Brian Thomas with Martin County Schools, left, and Charles Humphrey, ECU assistant professor of environmental health sciences, sample the groundwater at Rodgers Elementary School outside Williamston. (Photos by Cliff Hollis)
BELOW THE SURFACE ECU researchers design barrier to improve groundwater quality
Believed to be the first of its kind in the state, a barrier installed by East Carolina University researchers is reducing nitrate-nitrogen concentrations in eastern North Carolina groundwater.
Dr. Charles Humphrey, assistant professor of environmental health sciences in the College of Health and Human Performance, has been monitoring the groundwater at Rodgers Elementary School outside Williamston since May, when a permeable barrier was installed to improve quality.
Officials discovered a few years ago that the nitrate-nitrogen (NO3-N) concentration in groundwater near the school exceeded allowable state limits. Approximately 300 students are enrolled at Rodgers Elementary. While drinking water in nearby homes and the school isn’t at risk, state regulations required the levels be reduced.
Guy Iverson, a doctoral student in coastal resource management, samples water from Reedy Branch Creek, about 600 feet from the elementary School.
“No one drinks this but there is a groundwater standard they’re held to,” Humphrey said.
That’s when Martin County Schools turned to Humphrey and co-investigators on the project, Dr. Eban Bean, assistant professor in the ECU Department of Engineering and the Institute for Coastal Science and Policy, and Dr. Mike O’ Driscoll in the Department of Geology. They helped write a grant for $3,498 that was funded by the N.C. Department of Health and Human Services for the barrier installation.
Dr. Sushama Pradhan, program coordinator of non-point source pollution in health and human services, was instrumental in securing funding for the project, Humphrey said.
While nitrate is beneficial to plant growth, drinking water with high levels of nitrate potentially can be harmful to animals or people.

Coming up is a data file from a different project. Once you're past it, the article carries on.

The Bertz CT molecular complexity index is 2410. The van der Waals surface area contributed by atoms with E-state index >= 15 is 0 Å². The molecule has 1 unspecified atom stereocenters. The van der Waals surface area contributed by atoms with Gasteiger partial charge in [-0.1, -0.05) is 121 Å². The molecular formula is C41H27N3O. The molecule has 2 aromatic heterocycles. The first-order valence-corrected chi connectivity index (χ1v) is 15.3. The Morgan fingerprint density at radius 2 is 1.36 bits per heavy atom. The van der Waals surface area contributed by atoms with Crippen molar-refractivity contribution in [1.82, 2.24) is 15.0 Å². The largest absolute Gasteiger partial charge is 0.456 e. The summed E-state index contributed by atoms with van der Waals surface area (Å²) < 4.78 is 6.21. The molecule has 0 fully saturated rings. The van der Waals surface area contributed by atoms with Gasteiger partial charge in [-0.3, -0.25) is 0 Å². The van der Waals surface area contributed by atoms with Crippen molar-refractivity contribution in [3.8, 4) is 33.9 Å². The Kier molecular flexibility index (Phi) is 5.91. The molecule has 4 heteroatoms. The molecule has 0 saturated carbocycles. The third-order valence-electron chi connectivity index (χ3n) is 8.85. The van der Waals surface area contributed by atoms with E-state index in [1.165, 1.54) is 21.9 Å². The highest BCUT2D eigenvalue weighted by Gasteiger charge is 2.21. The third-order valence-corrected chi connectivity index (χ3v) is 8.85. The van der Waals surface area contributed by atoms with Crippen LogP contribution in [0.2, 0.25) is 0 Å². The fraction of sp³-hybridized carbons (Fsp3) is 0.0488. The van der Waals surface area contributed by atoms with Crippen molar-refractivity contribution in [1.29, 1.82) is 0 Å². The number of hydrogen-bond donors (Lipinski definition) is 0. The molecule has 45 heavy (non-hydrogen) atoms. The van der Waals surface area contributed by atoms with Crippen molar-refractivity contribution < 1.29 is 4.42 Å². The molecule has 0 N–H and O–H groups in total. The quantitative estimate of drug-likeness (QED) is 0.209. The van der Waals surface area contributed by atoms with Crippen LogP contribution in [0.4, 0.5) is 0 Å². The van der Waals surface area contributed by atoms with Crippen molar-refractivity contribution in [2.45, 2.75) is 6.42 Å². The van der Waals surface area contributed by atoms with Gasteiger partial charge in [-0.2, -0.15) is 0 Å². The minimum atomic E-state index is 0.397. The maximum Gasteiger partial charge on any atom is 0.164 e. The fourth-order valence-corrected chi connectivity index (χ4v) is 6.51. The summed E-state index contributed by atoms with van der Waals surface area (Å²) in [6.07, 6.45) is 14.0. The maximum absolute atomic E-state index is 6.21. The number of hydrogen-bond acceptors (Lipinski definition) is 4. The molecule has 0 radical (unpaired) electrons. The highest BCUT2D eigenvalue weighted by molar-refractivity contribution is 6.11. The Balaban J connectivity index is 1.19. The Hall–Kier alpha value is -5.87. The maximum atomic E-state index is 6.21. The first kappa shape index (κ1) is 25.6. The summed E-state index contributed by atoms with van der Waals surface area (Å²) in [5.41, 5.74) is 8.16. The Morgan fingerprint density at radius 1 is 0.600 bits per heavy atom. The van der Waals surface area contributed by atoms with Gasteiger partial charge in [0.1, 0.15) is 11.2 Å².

“Groundwater feeds surface waters, and elevated surface water NO3-N has been a problem for many waters in North Carolina, other regions of the United States and world,” Humphrey said.
The barrier system, which is low maintenance and cost effective, could be a model for other areas or settings, such as agricultural or waste application fields where nitrate-nitrogen concentrations could be elevated and potentially influence surface water nearby, Humphrey said. It has been used in other states.
“We have had surface water nutrient reduction rules and strategies for several watersheds in North Carolina for more than 15 years because of the problems associated with excess concentrations of nitrogen, such as algae blooms and fish kills,” Humphrey said. “This may be an additional tool that can be used to help reduce surface water nitrogen concentrations by addressing the groundwater NO3-N transport issue. The school and community can take pride in being the first site in the state to implement this technology.”
The barrier was dug near the school’s baseball field. The 20-foot trench is lined with about six to seven feet of wood chips and backfilled with soil. “It doesn’t prevent water from moving,” Humphrey said. “It helps convert the nitrate into gas.”
Since the barrier was installed May 7, groundwater samples show that nitrogen concentrations have been cut as much as half. “It’s still preliminary, but so far it’s looking good,” Humphrey said.
Brian Thomas, who helps maintain schools in the Martin County system, said he appreciates Humphrey and ECU.
“We’re not used to dealing with this type of issue,” Thomas said. “It’s never been a problem before. Charlie has been crucial to this project being done.”